October 19, 2013 |
Tend the vegetable garden. We've been lucky the harvest season has lasted this far into October. I'm still waiting to harvest the carrots and sweet potatoes, hoping they'll get as large as possible before frost. I've picked and enjoyed the various tomatoes daily. But when all the stems and vines eventually wither and die, gather them up and dispose of them to make sure that pest problems aren't left to overwinter in the garden. Put away the cages, tepees, and trellises. If you haven't done it yet, take notes about where you planted each crop so you can rotate them to different locations in the garden next year.
June 26, 2015 |
IT WAS 2011. Outside City Hall were rows of tents where many flavors of political persuasion could be found - anarchists, communists, Democratic socialists, libertarians. This was Occupy Philadelphia, or, as Dusty Hinz remembers it, a "great coming-out party for the general left. " Amid the monthslong protests, a splinter group of twentysomethings formed with a plan to sustain the protests' energy in a way that would bring real change to city neighborhoods. Dubbed Occupy Vacant Land, the group of guerrilla gardeners squatted on dozens of vacant, garbage-strewn properties.
October 8, 2013 |
THE EVIDENCE of Khenti Pratt's dedication to her Powelton Village community garden is very visible. There's the award she won at the state Horticultural Society's City Gardens Contest several years ago. There's hundreds of dollars' worth of receipts for supplies and materials she and other volunteers have purchased. And then there are the plump butternut squash, tomatoes, okra and other vegetables still growing in the yard, nestled between rowhouses on Spring Garden Street near 36th.
October 28, 2015 |
Wallace S. Littlewood, 92, of Gladwyne, a Marine veteran of World War II and the president of a textile dye house in Manayunk for 40 years, died Sunday, Oct. 18, of a stroke at Bryn Mawr Hospital. Mr. Littlewood was born in Philadelphia and grew up in Bala Cynwyd. He attended the Episcopal Academy and the Philadelphia College of Textiles and Science. In 1942, he enlisted in the Marines. He served in the Pacific aboard the Bunker Hill from 1942 through 1945. He received the Purple Heart.
June 27, 2012 |
When devoted gardeners run out space in their backyards, they often tear up the old plantings to make room for the new. But Andrew Bunting, a horticulturist with a magazine-worthy ornamental garden behind his ivy-covered stone cottage in Swarthmore, had a different idea. In January, he asked neighbors Clair and Rob Oaks, with whom he had a cordial but not close relationship, if he could use a section of their backyard for a vegetable garden that they would share. He would design, install, and cultivate the plot, and even pay them $100 a month in rent.
September 5, 2015 |
Find a festival! Unless you've been irrigating, heat and drought have brought the garden to an almost complete standstill. So let's enjoy the fruits of somebody else's labors. Harvest fairs are popping up weekly now, and you can find a list of pick-your-owns at www.pickyourown.org . Personally, when I see a heavily laden apple branch hanging over a homeowner's gate or sidewalk, I knock on the door for permission to pick. I give you permission to ask, too. Water, water, water.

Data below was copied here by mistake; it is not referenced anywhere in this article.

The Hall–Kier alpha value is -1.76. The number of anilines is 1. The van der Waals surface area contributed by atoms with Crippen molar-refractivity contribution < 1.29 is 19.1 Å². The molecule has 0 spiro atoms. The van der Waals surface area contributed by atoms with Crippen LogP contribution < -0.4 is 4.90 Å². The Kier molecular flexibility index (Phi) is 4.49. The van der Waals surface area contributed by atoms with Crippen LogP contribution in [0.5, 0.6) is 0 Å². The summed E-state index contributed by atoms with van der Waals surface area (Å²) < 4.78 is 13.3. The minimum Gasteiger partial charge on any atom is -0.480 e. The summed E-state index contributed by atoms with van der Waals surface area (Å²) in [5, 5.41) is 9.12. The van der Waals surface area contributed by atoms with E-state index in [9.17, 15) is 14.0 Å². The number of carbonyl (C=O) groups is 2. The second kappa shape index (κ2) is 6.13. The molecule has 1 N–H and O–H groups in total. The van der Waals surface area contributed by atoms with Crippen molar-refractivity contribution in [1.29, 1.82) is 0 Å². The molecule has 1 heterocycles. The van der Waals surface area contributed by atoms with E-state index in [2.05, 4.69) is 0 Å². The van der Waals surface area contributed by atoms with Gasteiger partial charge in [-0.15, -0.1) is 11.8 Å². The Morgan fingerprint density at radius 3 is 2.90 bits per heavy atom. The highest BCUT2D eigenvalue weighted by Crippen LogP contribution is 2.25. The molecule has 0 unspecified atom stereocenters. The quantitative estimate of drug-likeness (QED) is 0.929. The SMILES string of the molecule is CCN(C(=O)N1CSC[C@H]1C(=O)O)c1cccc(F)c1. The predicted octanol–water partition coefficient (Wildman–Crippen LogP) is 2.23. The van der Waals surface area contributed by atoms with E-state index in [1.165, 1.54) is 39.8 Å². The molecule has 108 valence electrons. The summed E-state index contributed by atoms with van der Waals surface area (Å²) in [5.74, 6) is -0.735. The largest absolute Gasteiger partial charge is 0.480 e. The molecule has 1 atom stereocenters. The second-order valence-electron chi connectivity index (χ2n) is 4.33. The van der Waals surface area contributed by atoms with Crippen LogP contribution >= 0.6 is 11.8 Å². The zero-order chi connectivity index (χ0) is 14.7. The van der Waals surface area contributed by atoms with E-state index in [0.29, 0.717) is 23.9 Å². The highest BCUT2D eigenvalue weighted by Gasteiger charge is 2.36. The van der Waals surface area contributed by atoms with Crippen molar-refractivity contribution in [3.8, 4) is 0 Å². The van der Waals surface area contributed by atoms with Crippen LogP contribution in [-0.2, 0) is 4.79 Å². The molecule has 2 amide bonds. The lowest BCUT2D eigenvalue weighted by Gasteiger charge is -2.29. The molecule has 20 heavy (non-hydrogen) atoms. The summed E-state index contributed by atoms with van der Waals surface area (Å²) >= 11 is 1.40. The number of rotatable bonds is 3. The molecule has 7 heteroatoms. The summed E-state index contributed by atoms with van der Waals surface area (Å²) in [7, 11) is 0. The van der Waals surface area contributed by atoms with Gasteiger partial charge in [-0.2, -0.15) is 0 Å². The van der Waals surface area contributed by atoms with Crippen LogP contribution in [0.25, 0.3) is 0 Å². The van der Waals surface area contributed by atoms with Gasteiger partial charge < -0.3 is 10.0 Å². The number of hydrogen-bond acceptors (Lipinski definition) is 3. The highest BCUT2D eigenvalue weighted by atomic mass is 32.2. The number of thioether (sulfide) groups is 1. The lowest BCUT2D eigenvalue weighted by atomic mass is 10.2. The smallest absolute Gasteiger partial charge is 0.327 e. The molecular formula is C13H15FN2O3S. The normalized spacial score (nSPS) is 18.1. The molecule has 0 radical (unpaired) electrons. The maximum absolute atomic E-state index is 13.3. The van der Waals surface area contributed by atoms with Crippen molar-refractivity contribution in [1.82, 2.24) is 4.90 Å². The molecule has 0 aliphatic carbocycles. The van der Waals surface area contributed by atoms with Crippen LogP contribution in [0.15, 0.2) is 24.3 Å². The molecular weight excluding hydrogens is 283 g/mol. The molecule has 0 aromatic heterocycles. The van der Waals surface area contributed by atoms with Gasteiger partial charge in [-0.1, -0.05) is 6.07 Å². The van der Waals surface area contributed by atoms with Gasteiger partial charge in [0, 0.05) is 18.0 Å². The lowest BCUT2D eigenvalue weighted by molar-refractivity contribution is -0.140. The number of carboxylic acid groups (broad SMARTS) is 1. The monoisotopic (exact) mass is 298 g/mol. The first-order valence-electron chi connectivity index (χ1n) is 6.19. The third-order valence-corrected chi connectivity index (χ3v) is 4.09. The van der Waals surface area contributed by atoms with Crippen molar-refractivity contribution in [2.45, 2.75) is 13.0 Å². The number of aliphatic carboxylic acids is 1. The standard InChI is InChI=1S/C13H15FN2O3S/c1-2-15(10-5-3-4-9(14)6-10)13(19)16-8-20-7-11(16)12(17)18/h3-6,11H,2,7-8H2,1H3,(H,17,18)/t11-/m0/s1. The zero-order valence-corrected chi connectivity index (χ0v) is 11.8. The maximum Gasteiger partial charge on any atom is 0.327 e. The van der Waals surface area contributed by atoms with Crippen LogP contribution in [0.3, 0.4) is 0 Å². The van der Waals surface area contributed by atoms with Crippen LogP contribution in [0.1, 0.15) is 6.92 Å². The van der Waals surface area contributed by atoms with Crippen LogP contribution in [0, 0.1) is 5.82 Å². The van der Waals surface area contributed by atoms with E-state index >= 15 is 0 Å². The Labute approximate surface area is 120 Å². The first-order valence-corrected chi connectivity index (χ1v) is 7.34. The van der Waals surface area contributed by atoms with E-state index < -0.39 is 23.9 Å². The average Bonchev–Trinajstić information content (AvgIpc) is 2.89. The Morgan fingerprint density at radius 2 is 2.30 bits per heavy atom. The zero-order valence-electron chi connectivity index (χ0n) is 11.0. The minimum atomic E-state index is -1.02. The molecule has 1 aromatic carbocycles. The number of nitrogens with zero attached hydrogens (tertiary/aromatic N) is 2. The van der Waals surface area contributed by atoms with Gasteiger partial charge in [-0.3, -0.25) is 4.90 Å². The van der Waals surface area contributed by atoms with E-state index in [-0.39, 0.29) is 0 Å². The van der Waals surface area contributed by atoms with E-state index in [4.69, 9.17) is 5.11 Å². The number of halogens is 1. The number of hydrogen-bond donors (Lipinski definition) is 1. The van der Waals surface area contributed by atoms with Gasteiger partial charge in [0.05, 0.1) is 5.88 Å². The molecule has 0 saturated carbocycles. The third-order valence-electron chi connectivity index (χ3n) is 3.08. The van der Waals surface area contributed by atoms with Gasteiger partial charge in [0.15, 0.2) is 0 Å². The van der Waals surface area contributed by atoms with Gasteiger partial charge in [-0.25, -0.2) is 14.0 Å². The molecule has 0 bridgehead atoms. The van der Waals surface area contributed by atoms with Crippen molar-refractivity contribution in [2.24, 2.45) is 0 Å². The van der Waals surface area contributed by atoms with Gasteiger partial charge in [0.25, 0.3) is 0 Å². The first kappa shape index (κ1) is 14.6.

February 12, 1989 |
As you plan your vegetable garden, think beyond lettuce, tomatoes and string beans. Think about the onion. Last year, John Swan grew six varieties of onions in the garden that he and his wife, Ann, tend in Chester County. As an expert cook, Ann Swan welcomes this bounty to use in her kitchen year-round. Even now, the Swans still have a couple of large bags on hand in an outside closet to tide the family over until the '89 harvest starts in mid- July. John Swan used to start most of his onions from seed.
April 7, 1997 |
Rena Ennis can nail a green thumber a mile away. Ok, five feet. It's all in the nails. The longer the fingernails, the bigger the odds they're not a green thumber. "When I see a woman with long, manicured nails, I know she is not going to come out and garden," said the 73-year-old grandmother. "You get a lady with fine nails, you know she's only going to look, not participate. " Ennis has been "digging and planting all over" her West Philadelphia neighborhood for 37 years, mostly as a volunteer with the Pennsylvania Horticulture Society's Philadelphia Green, an urban greening program designed to help residents spruce up their communities with various flowers, plants and trees.
May 29, 2013 |
SURE, tightrope walkers and acrobats once perfected their balance in the vacant lot beside the University of the Arts on Broad Street near Pine. But usually, the gravelly lot stands empty, garnering nary a glance from passers-by. That will change today, when the Pennsylvania Horticultural Society officially opens its new pop-up garden, where visitors can watch artists perform, enjoy some brews and food from a beer garden and otherwise relax amid lush plantings. All sorts of art will be on display, including dance, theater, live music, photography, sculpture, design and other visual art (but, sadly, not the tightrope walkers and acrobats, who were Philadelphia International Festival of the Arts performers)
March 23, 2012 |
Howard Brosius is trying to be heard above the buzz of a dozen small children recently liberated from day care. "Who wants some black-seeded Simpson?" he shouts, holding up the ruffled, light green leaves of this 150-year-old lettuce variety. In a room full of veteran vegetable gardeners, this would provoke a stampede. Here, in a small classroom at Awbury Arboretum in Germantown, the kids have no idea what black-seeded means or who Simpson was. But they know whatever "Mr. Howard" is offering, they want.